A key approach during SF100SG was themed: ‘Facing Common Challenges’, which led to “deepened trust with local partners”.
“We have continued to learn from each other as we have so many similarities between Finland and Singapore. Delegations visiting both ways initiated collaborative efforts in the core themes of the SF100SG year of 2017. The biggest interest and largest number of business deals and joint projects happened within the topics healthtech, smart properties, edutech and skills development,” Riku reports.
Hugely increased Singapore interest
One of the tools of the Team Finland network was ‘Marketing Opportunities’, where the embassy in Singapore promoted towards Finland existing business opportunities relating to Smart nation, design, and digitalisation of healthcare.
This resulted in a hugely increased interest of Finnish companies towards Singapore, which in turn raised the interest among Finnish government agencies and other national level coordinators of joint operations related to innovation and business. This in turn led to significant increase of resources helping Finnish companies towards Singapore and Asean.
Almost all Finland 100 innovation and business events were knowledge exchange, marketing and matchmaking platforms for these sectors, where 160 Finnish organisations participated. The purpose of all the events was for those first timers, Finnish start-ups and SMEs to come and get a sense of the markets in Singapore and Asean.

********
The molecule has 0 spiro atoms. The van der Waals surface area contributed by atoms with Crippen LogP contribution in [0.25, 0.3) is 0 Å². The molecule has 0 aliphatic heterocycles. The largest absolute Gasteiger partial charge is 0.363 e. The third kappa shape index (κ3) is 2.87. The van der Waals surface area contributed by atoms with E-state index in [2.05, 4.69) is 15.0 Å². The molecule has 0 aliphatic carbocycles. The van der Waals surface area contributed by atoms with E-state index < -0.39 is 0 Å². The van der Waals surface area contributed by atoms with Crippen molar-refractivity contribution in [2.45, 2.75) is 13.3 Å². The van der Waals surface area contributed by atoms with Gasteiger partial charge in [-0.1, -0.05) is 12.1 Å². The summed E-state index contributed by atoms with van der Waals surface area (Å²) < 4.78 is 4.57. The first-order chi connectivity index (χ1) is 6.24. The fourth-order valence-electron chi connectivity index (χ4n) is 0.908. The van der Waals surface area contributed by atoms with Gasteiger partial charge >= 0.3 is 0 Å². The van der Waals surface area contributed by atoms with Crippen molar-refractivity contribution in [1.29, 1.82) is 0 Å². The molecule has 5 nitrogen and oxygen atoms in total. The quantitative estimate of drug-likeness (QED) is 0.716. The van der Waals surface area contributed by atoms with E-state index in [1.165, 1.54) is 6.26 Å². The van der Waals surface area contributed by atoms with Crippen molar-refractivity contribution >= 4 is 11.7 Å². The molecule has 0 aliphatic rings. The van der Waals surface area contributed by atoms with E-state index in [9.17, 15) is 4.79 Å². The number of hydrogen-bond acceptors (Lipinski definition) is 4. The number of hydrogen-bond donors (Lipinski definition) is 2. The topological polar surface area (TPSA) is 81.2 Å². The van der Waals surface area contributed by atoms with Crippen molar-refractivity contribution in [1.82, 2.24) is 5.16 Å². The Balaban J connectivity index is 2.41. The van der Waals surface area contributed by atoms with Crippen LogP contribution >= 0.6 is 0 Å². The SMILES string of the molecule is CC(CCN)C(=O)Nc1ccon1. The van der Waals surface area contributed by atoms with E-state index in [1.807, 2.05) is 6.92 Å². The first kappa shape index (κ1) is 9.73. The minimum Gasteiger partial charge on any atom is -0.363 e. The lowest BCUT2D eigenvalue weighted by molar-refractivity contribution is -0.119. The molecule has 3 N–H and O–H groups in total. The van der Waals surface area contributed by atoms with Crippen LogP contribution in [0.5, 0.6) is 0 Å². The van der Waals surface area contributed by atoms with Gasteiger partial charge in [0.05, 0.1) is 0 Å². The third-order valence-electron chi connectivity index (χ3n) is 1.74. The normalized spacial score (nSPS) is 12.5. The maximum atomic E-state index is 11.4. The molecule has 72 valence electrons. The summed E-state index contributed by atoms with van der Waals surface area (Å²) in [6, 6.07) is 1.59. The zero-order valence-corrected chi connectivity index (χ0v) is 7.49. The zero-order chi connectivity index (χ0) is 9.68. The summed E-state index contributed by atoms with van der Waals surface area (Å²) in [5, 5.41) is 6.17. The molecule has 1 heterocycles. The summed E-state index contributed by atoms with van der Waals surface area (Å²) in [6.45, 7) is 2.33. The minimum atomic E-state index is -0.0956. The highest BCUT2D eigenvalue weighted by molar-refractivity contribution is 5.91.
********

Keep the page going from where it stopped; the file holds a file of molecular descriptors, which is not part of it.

“I see our role mainly as a platform provider; platforms being operations such as delegations, events and market entry programs. Our platforms provide knowledge, contacts and inspiration for Finnish companies wanting to grow in Singapore and Southeast Asia, and for Singaporean actors to find opportunities in Finland. More and more individual companies contact us, but our main goal is to connect them to different platforms and to 3rd party service providers,” Riku evaluates.